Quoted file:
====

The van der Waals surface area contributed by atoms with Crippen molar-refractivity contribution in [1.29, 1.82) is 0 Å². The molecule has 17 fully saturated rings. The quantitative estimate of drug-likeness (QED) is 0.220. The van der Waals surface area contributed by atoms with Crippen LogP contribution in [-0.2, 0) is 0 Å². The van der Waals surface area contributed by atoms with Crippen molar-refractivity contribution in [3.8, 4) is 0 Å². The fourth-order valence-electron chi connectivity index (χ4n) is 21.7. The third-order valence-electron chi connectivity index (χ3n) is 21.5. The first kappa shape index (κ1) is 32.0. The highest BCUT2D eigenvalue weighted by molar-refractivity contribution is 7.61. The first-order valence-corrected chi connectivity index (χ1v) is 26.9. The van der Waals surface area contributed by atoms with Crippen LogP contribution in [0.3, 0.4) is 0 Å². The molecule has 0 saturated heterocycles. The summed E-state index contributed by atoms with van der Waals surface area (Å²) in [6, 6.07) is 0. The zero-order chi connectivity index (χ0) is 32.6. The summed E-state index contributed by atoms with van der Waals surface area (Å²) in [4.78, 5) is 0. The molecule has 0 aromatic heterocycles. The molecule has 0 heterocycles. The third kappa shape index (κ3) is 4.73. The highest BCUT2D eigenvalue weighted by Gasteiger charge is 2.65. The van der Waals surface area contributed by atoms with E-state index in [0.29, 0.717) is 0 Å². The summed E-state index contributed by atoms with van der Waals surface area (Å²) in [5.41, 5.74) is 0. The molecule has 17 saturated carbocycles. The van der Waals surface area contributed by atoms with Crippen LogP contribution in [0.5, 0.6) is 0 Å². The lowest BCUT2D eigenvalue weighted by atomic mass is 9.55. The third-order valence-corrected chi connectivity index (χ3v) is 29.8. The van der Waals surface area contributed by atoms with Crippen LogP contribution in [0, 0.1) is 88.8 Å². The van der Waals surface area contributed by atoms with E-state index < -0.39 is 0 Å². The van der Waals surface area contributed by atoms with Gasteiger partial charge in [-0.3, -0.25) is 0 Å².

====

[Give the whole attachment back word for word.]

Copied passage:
The van der Waals surface area contributed by atoms with Crippen molar-refractivity contribution in [1.29, 1.82) is 0 Å². The molecule has 17 fully saturated rings. The quantitative estimate of drug-likeness (QED) is 0.220. The van der Waals surface area contributed by atoms with Crippen LogP contribution in [-0.2, 0) is 0 Å². The van der Waals surface area contributed by atoms with Crippen molar-refractivity contribution in [3.8, 4) is 0 Å². The fourth-order valence-electron chi connectivity index (χ4n) is 21.7. The third-order valence-electron chi connectivity index (χ3n) is 21.5. The first kappa shape index (κ1) is 32.0. The highest BCUT2D eigenvalue weighted by molar-refractivity contribution is 7.61. The first-order valence-corrected chi connectivity index (χ1v) is 26.9. The van der Waals surface area contributed by atoms with Crippen LogP contribution in [0.3, 0.4) is 0 Å². The molecule has 0 saturated heterocycles. The summed E-state index contributed by atoms with van der Waals surface area (Å²) in [6, 6.07) is 0. The zero-order chi connectivity index (χ0) is 32.6. The summed E-state index contributed by atoms with van der Waals surface area (Å²) in [4.78, 5) is 0. The molecule has 0 aromatic heterocycles. The molecule has 0 heterocycles. The third kappa shape index (κ3) is 4.73. The highest BCUT2D eigenvalue weighted by Gasteiger charge is 2.65. The van der Waals surface area contributed by atoms with E-state index in [0.29, 0.717) is 0 Å². The summed E-state index contributed by atoms with van der Waals surface area (Å²) in [5.41, 5.74) is 0. The molecule has 17 saturated carbocycles. The van der Waals surface area contributed by atoms with Crippen LogP contribution in [0.5, 0.6) is 0 Å². The lowest BCUT2D eigenvalue weighted by atomic mass is 9.55. The third-order valence-corrected chi connectivity index (χ3v) is 29.8. The van der Waals surface area contributed by atoms with Crippen LogP contribution in [0, 0.1) is 88.8 Å². The van der Waals surface area contributed by atoms with E-state index < -0.39 is 0 Å². The van der Waals surface area contributed by atoms with Gasteiger partial charge in [-0.3, -0.25) is 0 Å².